Spoodle puppies are an absolute delight, so if you are thinking of adopting one, you are in for a treat. The oldest of all designer dogs, the Spoodle is the offspring of a Cocker Spaniel and Poodle. It originated in the United States in the early 1960s and was intentionally bred by enthusiasts to create a dog that is odourless and low-shedding. It also goes by the names Cockapoo, Cockapoo, and Cockapoodle.
As with other types of mixed breeds, the Spoodle’s appearance varies from dog to dog. The way it looks typically comes down to which parent breed’s genes are more dominant. This is why its coat can be short, medium, or long, and straight, wavy, or curly. The coat also comes in a variety of colours, such as white, black, cream, tan, brown, red, blonde, and sable, as well as a combination of colours and patterns.
The size and weight of the Spoodle mainly depend on the type of Poodle used in breeding. This crossbreed comes in four sizes: Teacup, which reaches 25 centimetres tall and weighs up to two kilograms; Toy, which reaches 25 centimeters tall and weighs up to five kilograms; Miniature, which reaches 35 centimetres tall and weighs up to seven kilograms; and Standard, which reaches 40 centimetres tall and weighs up to nine kilograms.
The Spoodle tends to be friendly, affectionate, and energetic, making it a suitable companion for active individuals and families. It inherits its outgoing personality from its Cocker Spaniel parent, and its playfulness from its Poodle parent. It enjoys the company of humans and loves to cuddle up on the sofa. This dog gets along with everyone, including children and other household pets.
A devoted breed, the Spoodle does not like to be away from its owner for long periods. This is because this dog needs a fair amount of attention to keep it stimulated. If you work out of the house or are planning to go on a trip without your pooch, it is recommended that you hire a pet sitter to care for it. This way, you prevent it from getting lonely or bored.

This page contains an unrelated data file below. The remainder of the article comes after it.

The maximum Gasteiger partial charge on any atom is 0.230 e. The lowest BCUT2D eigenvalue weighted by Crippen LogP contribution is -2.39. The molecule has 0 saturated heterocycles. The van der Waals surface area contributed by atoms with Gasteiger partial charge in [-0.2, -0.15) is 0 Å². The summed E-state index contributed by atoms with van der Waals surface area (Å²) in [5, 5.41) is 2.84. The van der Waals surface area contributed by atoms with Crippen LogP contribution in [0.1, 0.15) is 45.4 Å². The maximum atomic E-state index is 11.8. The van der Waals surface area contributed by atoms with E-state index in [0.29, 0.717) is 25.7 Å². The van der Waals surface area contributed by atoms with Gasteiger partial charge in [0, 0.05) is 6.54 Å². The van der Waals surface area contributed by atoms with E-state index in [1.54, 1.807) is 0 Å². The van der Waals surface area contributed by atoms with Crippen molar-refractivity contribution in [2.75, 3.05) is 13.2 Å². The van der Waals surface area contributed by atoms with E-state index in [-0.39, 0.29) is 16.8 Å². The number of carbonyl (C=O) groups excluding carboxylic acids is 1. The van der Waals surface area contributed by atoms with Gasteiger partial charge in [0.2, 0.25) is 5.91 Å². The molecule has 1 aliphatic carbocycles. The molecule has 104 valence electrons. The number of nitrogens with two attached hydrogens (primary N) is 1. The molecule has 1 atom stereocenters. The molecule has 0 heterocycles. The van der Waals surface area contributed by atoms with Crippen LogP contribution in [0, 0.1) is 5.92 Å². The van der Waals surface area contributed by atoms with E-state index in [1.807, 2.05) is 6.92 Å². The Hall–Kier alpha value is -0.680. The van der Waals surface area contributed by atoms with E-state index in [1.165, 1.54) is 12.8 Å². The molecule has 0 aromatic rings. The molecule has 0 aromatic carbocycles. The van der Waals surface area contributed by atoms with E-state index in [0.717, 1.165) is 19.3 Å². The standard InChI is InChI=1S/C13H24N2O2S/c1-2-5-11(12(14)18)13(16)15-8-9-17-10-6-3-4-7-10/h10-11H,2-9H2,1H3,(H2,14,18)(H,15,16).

While the Spoodle is a low-shedding and hypoallergenic breed, its coat still requires a good deal of care. However, how you go about grooming it will depend on the kind of fur it has inherited. A Spoodle with Cocker Spaniel fur will likely have a straight or wavy coat, while a Spoodle with a Poodle fur will likely have a curly coat.
Straight- or wavy-coated Spoodles require brushing every few days and bathing once every two or three months. Meanwhile, curly-coated Spoodles need regular brushing and bathing as well as trips to the groomers once every six weeks.
All Spoodles need to be regularly trimmed around the eyes for better visibility. To prevent tear staining and eye discharge buildup, their eyes should be cleaned every day using a dog-friendly wet wipe. Daily toothbrushing is recommended to avoid tartar buildup, and frequent ear cleaning is advised to avert infection.
Like other mixed breeds, the Spoodle tends to be quite healthy and can enjoy a wide variety of food. However, it is still susceptible to illnesses, especially as it ages. It is important that you make sure your dog comes from parents that have been screened for genetic conditions so that you will know what to look out for. Common Spoodle health conditions include the following:
- Canine Hip Dysplasia – This is a skeletal condition that occurs when the dog’s hip joint fails to develop as it should, resulting in joint instability, pain, and lameness. If left untreated, your Spoodle may develop osteoarthritis, a degenerative joint disease.
- Cataract – This inherited disease occurs when the proteins in the lens of a Spoodle’s eye breaks down and clumps together. When mature, it can lead to loss of vision.
- Patellar Luxation – This hereditary disorder occurs when a Spoodle’s kneecap shifts out of alignment. Mild cases often do not require treatment, but severe ones may need surgery.